Fish with firm, thick fillets like grouper can be grilled, roasted, broiled or poached. The best method depends on the time and equipment you have available and the occasion you're preparing the fish for. Whichever technique you choose, grouper requires approximately eight to 10 minutes of cooking time for every inch of thickness, writes "How to Cook Everything" author Mark Bittman. The inside of the thickest part of the fish will appear opaque when it's fully cooked. Use a cooking thermometer to confirm that the fish has reached 145 degrees Fahrenheit before serving.
Hit the Grill
Grilling may be your best cooking option for grouper when the weather is warm and eating outside is part of the day's plan. Choose from grouper fillets -- with or without the skin -- steaks or the whole fish, scaled and well-cleaned. Marinate the grouper for approximately 15 to 30 minutes or simply drizzle it with olive oil and season with salt and pepper. Heat the grill to medium-high, scrape and lightly oil the grate and add the fish. Fillets and steaks 1 inch thick will require about 4 to 5 minutes per side, while a 2-pound whole grouper may need a few more minutes of cooking time on each side.
Use Your Oven
Baking grouper fillets in the oven takes little hands-on effort. It's the best method to use when you need to focus your attention on preparing side dishes to serve with the fish. Put a few tablespoons of vegetable oil, butter or a combination of both into a baking dish and place it in an oven heated to 450 degrees Fahrenheit. For more flavor, add lemon or lime juice and seasonings like minced garlic or ginger, spices and fresh or dried herbs. Once the oil is hot or the butter melted, place the grouper into the pan. Turn each fillet to coat both sides, sprinkle with additional seasonings, if desired, and bake for approximately 7 to 8 minutes.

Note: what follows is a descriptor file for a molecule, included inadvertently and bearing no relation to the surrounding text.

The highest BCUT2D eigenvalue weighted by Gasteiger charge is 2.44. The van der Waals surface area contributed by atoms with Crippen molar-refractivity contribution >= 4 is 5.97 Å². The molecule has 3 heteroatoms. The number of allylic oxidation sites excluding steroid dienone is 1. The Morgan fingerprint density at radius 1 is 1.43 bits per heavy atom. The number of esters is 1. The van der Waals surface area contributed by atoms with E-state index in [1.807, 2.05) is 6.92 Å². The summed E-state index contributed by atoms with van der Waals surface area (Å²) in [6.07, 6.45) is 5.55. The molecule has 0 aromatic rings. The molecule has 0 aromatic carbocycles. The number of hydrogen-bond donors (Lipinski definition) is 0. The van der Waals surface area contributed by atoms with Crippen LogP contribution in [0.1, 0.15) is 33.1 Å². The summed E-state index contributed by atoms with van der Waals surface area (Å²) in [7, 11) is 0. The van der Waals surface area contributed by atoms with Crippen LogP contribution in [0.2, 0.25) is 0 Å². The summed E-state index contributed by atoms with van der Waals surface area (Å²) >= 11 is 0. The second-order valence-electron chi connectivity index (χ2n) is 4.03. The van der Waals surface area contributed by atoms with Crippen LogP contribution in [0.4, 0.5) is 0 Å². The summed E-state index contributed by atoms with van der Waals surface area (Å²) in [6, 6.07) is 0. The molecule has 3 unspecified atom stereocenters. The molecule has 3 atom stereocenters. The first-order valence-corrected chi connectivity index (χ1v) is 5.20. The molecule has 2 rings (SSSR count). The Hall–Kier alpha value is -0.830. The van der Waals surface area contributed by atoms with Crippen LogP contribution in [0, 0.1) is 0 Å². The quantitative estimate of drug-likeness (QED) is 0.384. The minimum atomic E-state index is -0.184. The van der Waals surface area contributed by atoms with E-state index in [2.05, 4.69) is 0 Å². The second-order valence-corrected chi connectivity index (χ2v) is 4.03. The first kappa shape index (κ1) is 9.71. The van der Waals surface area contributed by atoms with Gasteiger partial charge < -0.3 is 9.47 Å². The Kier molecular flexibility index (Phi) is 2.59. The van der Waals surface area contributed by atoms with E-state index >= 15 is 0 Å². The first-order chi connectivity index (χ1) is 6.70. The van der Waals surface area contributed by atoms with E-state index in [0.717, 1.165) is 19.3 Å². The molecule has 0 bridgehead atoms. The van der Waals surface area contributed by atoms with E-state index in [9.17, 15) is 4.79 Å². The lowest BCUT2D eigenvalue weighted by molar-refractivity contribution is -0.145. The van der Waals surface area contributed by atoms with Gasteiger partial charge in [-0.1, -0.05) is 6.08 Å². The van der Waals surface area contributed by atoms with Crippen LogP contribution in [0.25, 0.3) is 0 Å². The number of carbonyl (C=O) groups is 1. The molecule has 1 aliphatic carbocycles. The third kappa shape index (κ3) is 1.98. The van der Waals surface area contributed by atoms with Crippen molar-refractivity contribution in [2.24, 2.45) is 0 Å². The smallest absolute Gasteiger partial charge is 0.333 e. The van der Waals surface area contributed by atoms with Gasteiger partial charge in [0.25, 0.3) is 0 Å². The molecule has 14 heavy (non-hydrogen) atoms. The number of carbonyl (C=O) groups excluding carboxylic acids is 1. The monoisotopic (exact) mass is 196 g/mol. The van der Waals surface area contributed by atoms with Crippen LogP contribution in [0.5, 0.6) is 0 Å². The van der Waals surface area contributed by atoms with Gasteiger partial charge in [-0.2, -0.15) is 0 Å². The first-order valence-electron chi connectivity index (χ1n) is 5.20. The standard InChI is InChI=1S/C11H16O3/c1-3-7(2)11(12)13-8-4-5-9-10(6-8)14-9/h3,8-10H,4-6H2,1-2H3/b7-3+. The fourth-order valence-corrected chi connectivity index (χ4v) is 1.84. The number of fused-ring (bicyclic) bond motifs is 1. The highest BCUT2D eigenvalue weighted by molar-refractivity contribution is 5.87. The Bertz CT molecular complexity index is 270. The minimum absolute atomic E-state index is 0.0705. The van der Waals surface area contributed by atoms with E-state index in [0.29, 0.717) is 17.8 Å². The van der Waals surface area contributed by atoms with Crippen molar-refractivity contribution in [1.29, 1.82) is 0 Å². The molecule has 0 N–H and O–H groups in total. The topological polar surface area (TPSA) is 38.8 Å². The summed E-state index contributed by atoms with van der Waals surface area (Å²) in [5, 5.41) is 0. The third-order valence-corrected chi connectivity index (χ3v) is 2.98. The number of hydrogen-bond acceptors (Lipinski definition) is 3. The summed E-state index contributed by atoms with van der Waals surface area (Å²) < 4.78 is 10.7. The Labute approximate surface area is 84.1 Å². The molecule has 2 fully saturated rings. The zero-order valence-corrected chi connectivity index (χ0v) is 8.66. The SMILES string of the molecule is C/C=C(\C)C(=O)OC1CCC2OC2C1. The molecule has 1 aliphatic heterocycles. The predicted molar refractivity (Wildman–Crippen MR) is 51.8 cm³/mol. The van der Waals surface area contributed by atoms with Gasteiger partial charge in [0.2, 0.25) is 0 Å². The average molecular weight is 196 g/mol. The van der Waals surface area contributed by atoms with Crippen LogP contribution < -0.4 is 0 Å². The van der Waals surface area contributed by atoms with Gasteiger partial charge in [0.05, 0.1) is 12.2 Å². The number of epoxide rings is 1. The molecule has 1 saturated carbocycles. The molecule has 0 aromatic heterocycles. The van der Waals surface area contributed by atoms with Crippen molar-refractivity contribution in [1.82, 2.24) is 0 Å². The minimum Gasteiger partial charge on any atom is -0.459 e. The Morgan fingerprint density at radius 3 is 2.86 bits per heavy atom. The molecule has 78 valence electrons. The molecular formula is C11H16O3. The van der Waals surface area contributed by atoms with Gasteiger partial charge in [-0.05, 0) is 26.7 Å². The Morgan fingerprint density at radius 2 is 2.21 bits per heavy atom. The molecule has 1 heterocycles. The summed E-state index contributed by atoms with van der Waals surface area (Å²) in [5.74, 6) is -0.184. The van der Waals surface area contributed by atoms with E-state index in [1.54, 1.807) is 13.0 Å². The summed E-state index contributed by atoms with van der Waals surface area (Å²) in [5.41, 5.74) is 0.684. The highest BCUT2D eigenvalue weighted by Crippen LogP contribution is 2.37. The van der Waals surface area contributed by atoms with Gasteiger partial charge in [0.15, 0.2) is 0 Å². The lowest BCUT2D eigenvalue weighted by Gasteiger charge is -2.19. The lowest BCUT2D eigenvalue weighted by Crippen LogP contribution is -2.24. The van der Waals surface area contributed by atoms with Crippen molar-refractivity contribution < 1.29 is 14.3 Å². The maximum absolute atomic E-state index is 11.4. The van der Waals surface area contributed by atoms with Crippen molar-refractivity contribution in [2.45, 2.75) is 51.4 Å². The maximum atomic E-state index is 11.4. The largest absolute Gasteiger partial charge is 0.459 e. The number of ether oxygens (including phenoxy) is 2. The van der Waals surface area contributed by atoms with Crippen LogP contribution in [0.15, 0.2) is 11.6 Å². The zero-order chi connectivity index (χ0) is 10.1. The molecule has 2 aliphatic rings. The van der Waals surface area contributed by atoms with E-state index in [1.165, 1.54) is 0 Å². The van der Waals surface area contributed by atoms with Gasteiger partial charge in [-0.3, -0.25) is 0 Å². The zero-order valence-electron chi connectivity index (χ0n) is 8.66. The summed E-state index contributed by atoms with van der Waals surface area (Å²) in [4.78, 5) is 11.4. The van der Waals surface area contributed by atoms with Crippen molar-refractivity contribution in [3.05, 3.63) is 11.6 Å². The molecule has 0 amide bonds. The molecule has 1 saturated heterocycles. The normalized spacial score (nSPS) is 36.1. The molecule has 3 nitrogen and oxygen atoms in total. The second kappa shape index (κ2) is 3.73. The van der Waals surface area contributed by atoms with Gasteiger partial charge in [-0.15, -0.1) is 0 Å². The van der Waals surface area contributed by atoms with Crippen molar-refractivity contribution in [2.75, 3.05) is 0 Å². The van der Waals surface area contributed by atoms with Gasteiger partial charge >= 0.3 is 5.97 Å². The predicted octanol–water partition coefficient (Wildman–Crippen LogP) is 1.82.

Heat the Broiler
To prepare crispy, browned grouper fillets without a grill, broiling is your best option. Position the oven rack so the surface of the grouper will be about 4 inches from the heat source. While the broiler is heating, lightly coat a broiler pan with nonstick cooking spray or vegetable oil. A rimmed baking sheet can be used instead. Arrange the fillets on the pan, brush them with oil or melted butter and season with your choice of salt, pepper, herbs and spices. Broil the fish, rotating the pan every 2 minutes and basting the fillets with the juices that collect at the bottom or with additional butter or oil.
Experiment With Poaching
According to Bittman, poaching thick white fillets like those from grouper yields tender fish in a flavor-rich sauce, making it one of the best ways to serve grouper in a formal dinner setting. Tomato sauce, wine, stock or broth, water or a combination of any of these can be used as the poaching liquid. In a large, deep skillet, sauté chopped onions until they're soft, then add the liquid, using approximately 4 cups for every three grouper fillets. Boil the liquid, season it, if desired, and add the fillets to the skillet. Lower the heat so the liquid is at a simmer and put the lid in place. Once the fish is cooked, serve it immediately topped with some of the sauce, or remove the grouper, boil to reduce the liquid and add more ingredients, such as capers and lemon juice, before serving.